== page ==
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The birth records for most of the elephants at the park are spotty so the staff make educated guesses using the wrinkles around the eye. This one is in her 60s and is sight impaired. We were given instructions to only approach elephants from the front and at a slight oblique angle so they can see you. Elephants who are totally blind use their feet to feel vibrations from the earth as well as their trunk touching the ground in front as they walk. (like a white cane).

Why We Don’t Ride Elephants in Thailand

The Maharaja Riding his Elephant

As children, most of us remember tales and photos of Maharajas riding to battle atop their elephants. No image was as powerful as a leader astride this magnificent beast.

Trip to Thailand

A long-awaited trip to northern Thailand to visit an Asian elephant sanctuary permanently changed our minds.

Cruel Disabilities from Abuse

We took a trip outside Chiang Mai to check out the Elephant Nature Park, a domestic elephant rescue and rehabilitation centre. It mainly handles disabled elephants.

Elephants here suffer from disabilities through inhumane treatment: broken limbs, damaged feet, skin disorders, impaired sight and/or advanced age.

Cruel owners have abused a number of these rescued elephants in circuses and related tourist attractions. Others have stepped on landmines resulting in severe injuries.

Park officials acquire these elephants through donations or purchases. At the time of our visit three years ago, 70 elephants lived there.

two of the 70 elephants in the park
Two of the 70 elephants in the park.

Hand Feeding

Visitors hand feed these wondrous animals with fruit like bananas, watermelon, pineapple, in a controlled, non-threatening environment.

Feeding an elephant
Here I am feeding one with a small bunch of bananas (just under my hand).

Broken Ankle

This elephant has a broken ankle, probably caused by a log or tree which has fallen on it with force. The elephant used to work in the logging industry. Using elephants for working, such as logging, is now outlawed in Thailand.

The elephant has a broken left front foot
Note the elephant’s misshapen left front foot

One Trainer per Elephant

Each elephant has one trainer. Both get to know one another well over time and develop a trusting relationship.

elephant following trainer
Following the trainer.

Numbers Dwindling

In the early 1900s there were 100,000 elephants in Thailand. Today there are an estimated 3,000-4,000. Around half this number are domesticated; the remainder live wild in National Parks Reserves.

Elephants and their sight

Birth records for most elephants at the Elephant Nature Park are spotty. So the staff make educated guesses using the number of wrinkles around the eye.

This one (see photo below) is in her 60s and is sight impaired.

Our instructions were to approach elephants only from the front, at a slight oblique angle so they can see you.

Blind Elephants

Blind elephants use their feet to feel vibrations from the earth. As well, they use their trunks, like a white cane, to touch the ground in front as they walk.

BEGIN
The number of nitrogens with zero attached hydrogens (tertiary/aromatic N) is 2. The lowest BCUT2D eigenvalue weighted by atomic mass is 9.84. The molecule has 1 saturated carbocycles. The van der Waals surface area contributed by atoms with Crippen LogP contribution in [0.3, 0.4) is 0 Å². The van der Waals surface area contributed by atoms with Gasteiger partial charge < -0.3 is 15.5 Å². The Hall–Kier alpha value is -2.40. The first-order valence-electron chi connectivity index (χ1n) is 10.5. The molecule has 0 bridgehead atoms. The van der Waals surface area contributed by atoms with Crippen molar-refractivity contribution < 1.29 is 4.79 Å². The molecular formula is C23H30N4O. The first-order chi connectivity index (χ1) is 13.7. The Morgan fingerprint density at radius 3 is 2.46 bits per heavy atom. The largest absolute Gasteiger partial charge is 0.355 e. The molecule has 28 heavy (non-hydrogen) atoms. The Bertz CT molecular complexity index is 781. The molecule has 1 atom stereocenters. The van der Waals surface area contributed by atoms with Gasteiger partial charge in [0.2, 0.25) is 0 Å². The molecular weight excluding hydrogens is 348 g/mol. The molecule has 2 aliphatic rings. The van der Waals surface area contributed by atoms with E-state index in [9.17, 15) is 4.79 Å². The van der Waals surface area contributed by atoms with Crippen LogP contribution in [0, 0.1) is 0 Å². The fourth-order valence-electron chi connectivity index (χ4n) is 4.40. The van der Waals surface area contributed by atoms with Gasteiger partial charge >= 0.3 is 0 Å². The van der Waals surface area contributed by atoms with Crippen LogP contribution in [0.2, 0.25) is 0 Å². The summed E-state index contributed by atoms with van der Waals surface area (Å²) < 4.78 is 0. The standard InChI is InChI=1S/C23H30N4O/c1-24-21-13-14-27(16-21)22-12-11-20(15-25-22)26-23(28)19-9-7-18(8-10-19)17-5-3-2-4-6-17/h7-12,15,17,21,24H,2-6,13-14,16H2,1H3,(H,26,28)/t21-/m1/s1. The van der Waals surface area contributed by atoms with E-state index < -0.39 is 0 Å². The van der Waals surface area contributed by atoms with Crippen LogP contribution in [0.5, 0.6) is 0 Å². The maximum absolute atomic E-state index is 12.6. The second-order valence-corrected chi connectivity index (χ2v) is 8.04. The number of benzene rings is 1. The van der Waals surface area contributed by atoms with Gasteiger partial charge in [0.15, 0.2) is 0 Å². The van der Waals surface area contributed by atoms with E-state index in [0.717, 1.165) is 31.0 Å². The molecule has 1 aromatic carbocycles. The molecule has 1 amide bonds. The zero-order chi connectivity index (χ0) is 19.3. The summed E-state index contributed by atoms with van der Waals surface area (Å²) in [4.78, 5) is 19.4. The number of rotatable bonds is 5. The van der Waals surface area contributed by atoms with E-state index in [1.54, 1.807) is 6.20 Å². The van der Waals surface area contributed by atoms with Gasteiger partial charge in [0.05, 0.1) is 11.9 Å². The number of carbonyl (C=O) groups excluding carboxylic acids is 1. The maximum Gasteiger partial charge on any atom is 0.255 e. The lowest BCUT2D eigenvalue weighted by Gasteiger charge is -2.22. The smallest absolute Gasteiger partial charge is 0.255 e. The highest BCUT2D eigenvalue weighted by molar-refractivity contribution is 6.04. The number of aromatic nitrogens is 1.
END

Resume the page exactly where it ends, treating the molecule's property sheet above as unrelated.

Males and Females

Elephants arrange themselves in groups or families of 7 or 8 led by a senior female.

Males, after reaching the age of 13, are kept separately to eliminate the chance of breeding.

Sun Protection

Elephants use provided palapas for protection from the sun. They also have access to two rivers flowing through the park; these help to keep them cool. Once wet, they throw dirt and mud on their backs using their trunk. The mud acts as a sun screen.

elephant taking a mud bath
Elephant applying ‘sunscreen’.

Death of an Elephant

When an elephant dies, the others crowd around it encouraging the dead elephant to rise again. Once the herd accepts death, they mourn for about a week missing their colleague. Some even shed tears.

The dead elephant is buried with an appropriate Buddhist ceremony conducted by a local monk.

Endangered Species

The Asian population is declining at a rapid rate due to loss of habitat, illegal capture and trade for use in the tourism industry.

Why we should NOT ride elephants

Wild elephants need to be tamed before they can be ridden. The brutal taming process begins with very young elephants.  

Taming process – The Crush

Wild elephants generally won’t let humans ride on top of them. To tame a wild elephant, the baby is tortured to completely break its spirit.

The process is called Phajaan, or “the crush”. The word translates as ‘breaking the spirit’ of the elephant.

Baby elephants are forcibly removed from their mothers. They are then confined in a small space, like a cage or hole in the ground, where they cannot move. Finally, they are beaten into submission with clubs pierced with sharp bull-hooks while starved and deprived of sleep for many days.

How you can help save both Asian and African elephants:

In Thailand contact here

In Kenya contact here.

map of Thailand
Map of Thailand

COVID Update

For the latest information on Covid for travellers to Thailand click here.

Sights and Sounds

Lek Chailert, founder of the Elephant Nature Park

music and dance of Northern Thailand

How to get there

From Bangkok one can take a bus or train; always car of course. We chose to fly from Suvarabhumi Airport on Bangkok Airways. There are many flights from both main Bangkok airports on a variety of airlines. Since there is much competition of this route, prices are quite affordable.

Where we stayed (recommended)

The Chan Changmai House was a perfect small hotel for us – great location, excellent service and modest cost which included breakfast

Travelled: February, 2018

See our other blogs from Thailand

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